We’re changing the way we think about water and the landscape by working in partnership with farmers to improve rivers and wildlife habitats to ensure future resilient water supplies and reduce the risk of flooding.
In 2015 we started working with Catchment Sensitive Farming (delivered by Natural England) in the River Stour catchment to protect drinking water sources from Metaldehyde a powerful slug killer used by farmers. This successful programme became part of South West Waters award winning Upstream Thinking programme in 2020. It will continue to engage with farmers on agri-chemical use and other water quality issues for the next 5 years.
We are working to reduce the amount of energy we use to help manage our costs and cut our carbon footprint, which will help slow down the effects of climate change. We self generate some of the electricity we use from our own renewable energy schemes, such as the solar power we've installed on some of our larger sites.
Our operational work often takes us onto environmentally sensitive and protected land. We have developed a protocol methodology agreed with Natural England that enables us to work efficiently and safely, while protecting the special site.
This methodology is the first of its kind in the UK. It has been published and shared with other water companies.
Catchment sensitive farming
A summary of the last 5 years
Over the five years spanning 2015 to 2020 Bournemouth Water have been working in partnership with Catchment Sensitive Farming in the Dorset Stour river catchment. CSF is a National project that works with farmers to reduce diffuse water pollution from agriculture to improve water quality. The concern existed that the occurrence of the pesticide Metaldehyde, the active ingredient in slug pellets, used domestically and in agriculture and was being found in the raw water of the River Stour. Since engaging with CSF on this issue metaldehyde levels in the River Stour , which is used for abstractions to supply our customers with drinking water Bournemouth Water have reduced.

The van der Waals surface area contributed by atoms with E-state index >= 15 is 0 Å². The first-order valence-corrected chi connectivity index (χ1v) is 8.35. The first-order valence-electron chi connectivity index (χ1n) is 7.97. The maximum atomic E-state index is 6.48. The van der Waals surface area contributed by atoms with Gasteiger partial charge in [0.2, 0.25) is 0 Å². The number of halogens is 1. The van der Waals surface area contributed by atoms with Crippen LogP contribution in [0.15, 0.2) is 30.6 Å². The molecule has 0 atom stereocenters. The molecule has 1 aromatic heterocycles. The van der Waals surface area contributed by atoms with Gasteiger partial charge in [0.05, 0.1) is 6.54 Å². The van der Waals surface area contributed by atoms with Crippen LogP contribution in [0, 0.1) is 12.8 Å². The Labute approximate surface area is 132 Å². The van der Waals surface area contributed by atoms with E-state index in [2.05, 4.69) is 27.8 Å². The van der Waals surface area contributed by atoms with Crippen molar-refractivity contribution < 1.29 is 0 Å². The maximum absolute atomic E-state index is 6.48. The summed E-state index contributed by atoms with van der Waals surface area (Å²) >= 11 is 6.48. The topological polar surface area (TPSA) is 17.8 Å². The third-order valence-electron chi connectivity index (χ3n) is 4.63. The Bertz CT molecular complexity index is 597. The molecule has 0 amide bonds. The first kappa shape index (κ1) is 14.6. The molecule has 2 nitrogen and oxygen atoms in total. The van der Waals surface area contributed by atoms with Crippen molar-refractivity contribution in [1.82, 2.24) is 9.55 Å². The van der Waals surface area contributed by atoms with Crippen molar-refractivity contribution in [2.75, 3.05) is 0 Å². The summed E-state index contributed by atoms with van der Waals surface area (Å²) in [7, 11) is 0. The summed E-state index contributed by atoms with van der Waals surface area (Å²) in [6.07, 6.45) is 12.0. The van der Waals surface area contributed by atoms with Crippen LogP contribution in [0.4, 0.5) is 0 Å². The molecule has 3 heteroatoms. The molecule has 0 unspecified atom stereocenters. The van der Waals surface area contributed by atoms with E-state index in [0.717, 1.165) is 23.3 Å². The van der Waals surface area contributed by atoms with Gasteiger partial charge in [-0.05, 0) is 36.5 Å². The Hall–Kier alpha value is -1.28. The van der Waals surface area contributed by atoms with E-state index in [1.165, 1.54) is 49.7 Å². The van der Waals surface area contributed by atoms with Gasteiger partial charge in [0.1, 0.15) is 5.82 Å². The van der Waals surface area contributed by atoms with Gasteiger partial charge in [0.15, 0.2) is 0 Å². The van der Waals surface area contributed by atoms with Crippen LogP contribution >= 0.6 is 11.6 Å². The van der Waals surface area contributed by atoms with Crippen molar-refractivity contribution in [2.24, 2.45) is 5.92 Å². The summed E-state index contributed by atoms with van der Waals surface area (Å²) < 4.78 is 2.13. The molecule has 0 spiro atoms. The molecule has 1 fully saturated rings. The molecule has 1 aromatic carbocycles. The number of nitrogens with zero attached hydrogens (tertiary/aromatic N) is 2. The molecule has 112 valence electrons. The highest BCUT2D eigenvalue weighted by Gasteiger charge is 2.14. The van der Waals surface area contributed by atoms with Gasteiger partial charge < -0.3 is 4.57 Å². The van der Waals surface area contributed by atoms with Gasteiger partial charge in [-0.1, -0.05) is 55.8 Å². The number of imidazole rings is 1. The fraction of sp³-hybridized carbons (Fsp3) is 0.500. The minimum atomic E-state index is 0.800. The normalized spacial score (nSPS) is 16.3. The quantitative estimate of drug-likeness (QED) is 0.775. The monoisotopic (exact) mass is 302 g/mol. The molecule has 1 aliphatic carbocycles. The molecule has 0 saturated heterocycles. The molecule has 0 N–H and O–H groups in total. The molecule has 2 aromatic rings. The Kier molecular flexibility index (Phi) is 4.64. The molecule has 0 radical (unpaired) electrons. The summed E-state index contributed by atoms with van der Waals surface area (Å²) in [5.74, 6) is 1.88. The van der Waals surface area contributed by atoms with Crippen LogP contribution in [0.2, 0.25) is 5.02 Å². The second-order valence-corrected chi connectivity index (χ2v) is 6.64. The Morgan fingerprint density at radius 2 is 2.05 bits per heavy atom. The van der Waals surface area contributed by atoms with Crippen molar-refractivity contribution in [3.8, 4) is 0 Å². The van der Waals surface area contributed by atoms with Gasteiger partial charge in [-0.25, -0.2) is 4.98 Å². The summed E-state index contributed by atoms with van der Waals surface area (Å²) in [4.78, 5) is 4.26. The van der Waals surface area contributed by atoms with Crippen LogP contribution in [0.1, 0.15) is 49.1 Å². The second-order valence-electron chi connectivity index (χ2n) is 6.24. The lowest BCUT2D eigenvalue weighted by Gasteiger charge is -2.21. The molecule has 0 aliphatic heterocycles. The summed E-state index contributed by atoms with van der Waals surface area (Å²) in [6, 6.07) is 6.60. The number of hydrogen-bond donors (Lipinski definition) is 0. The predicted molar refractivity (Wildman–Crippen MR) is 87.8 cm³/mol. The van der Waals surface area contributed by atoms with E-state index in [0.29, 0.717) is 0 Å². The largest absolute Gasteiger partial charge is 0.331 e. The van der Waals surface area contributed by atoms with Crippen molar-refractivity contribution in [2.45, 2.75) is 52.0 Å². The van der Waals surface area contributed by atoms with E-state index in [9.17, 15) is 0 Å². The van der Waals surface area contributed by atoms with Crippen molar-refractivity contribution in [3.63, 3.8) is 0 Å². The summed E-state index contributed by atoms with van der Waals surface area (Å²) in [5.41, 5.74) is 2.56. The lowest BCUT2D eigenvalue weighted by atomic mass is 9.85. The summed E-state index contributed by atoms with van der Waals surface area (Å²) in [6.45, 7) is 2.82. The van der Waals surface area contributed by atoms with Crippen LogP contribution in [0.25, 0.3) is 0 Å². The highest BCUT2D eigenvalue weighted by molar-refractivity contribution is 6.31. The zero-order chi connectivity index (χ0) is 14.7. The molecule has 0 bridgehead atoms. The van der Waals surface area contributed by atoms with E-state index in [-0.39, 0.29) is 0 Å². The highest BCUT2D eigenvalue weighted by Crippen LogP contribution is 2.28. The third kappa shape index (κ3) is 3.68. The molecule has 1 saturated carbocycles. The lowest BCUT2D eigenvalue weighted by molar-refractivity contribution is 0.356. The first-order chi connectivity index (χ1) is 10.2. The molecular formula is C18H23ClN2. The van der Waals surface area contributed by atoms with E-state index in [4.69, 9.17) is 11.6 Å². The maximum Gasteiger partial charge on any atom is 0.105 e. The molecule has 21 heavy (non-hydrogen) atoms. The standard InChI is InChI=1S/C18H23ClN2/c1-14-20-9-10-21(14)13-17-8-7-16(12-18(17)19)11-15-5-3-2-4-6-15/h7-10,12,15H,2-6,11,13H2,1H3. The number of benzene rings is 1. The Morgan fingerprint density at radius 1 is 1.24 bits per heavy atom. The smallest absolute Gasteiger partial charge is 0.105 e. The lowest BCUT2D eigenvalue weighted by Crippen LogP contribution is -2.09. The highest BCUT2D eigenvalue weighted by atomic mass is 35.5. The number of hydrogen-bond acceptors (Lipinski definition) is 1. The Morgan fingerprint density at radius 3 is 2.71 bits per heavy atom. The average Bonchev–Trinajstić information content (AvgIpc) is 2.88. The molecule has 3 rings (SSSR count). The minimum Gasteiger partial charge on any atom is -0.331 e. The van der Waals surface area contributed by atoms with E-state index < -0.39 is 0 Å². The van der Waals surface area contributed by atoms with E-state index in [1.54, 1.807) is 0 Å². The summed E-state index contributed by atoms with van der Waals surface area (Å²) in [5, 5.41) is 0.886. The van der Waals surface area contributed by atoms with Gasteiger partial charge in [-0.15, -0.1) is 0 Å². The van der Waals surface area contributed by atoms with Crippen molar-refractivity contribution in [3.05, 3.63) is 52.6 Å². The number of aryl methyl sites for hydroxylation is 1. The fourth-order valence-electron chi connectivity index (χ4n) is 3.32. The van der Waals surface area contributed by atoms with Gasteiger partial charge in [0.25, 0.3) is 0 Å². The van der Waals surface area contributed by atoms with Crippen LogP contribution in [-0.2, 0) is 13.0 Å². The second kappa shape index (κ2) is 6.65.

Metaldehyde is often applied to the land surface through a mounted spreader on the back of a quad-bike and is applied on agricultural crops which are vulnerable to slug damage such as winter wheat, maize and grass re-seeds. Because of its surface application the pesticide is susceptible to finding its way into watercourses, particularly during moderate and heavy rainfall.
Bournemouth Water and CSF devised a water sampling strategy in the Dorset Stour catchment to monitor the water quality of particular waterbodies in the catchment each autumn and enable the targeting of engagement and advice based on risk levels.
Over the course of the project CSF engaged over 240 farmers in the Dorset Stour catchment, raising their awareness of the local metaldehyde issue and offering best practice advice to reduce potential contamination of the River Stour. Engagement with farmers also consisted of determining the extent of the use of the pesticide on their farm holding. The total area of all the farm holdings engaged in the project equates to over 35,000ha.
A summary of the next 5 years
Bournemouth Water have a number of environment and water quality aims within the Dorset Stour catchment and are working with CSF to achieve these on the ground. The key aims within the catchment are to:
- Improve the Dorset Stour as a long-term abstraction source
- Reduce catchment detections of pesticides which have caused historical/current problems (e.g. Metaldehyde and broadleaved weed hebicides)
- Reduce pollutant levels of nitrates, phosphates, cryptosporidium and faecal coliforms which derive from agricultural diffuse water pollution
- Reduce soil erosion from agriculture to improve river ecology and maintain healthy function of the river ecosystem
- Improve the enhancement of condition and connectivity of wildlife habitats (in particular: water meadows, hedges and woodland)
Work on achieving these aims in the catchment will be delivered via catchment management with the active presence of a Catchment Sensitive Farming Officer. The objectives in the catchment are to:
- Work with farmers and land managers to raise awareness of the common pesticide failures and provide best practice advice on the safe handling, storage and use of them and their stewardship to reduce catchment detections and failures upon testing
- Monitor the level of metaldehyde and grassland herbicides in the Stour and its tributaries to further scrutinise potential sources of pollution
- Work with farmers and land managers to review and identify opportunities to improve farm infrastructure, slurry and manure handling and storage facilities to reduce diffuse water pollution, with a focus on nitrates, phosphates and sediments
- Work with farmers and land managers to improve overall nutrient management practices through encouraging the efficient and integrated use of organic and inorganic fertilisers
- Work with farmers and land managers to reduce sediment and soil phosphate loss from agriculture by encouraging better soil husbandry, particularly in grassland and after maize, as well as a focus on improving livestock management to benefit water quality
- Work with farmers and land managers to restrict direct access to watercourses from livestock to prevent bankside poaching and straight defecation to reduce faecal coliforms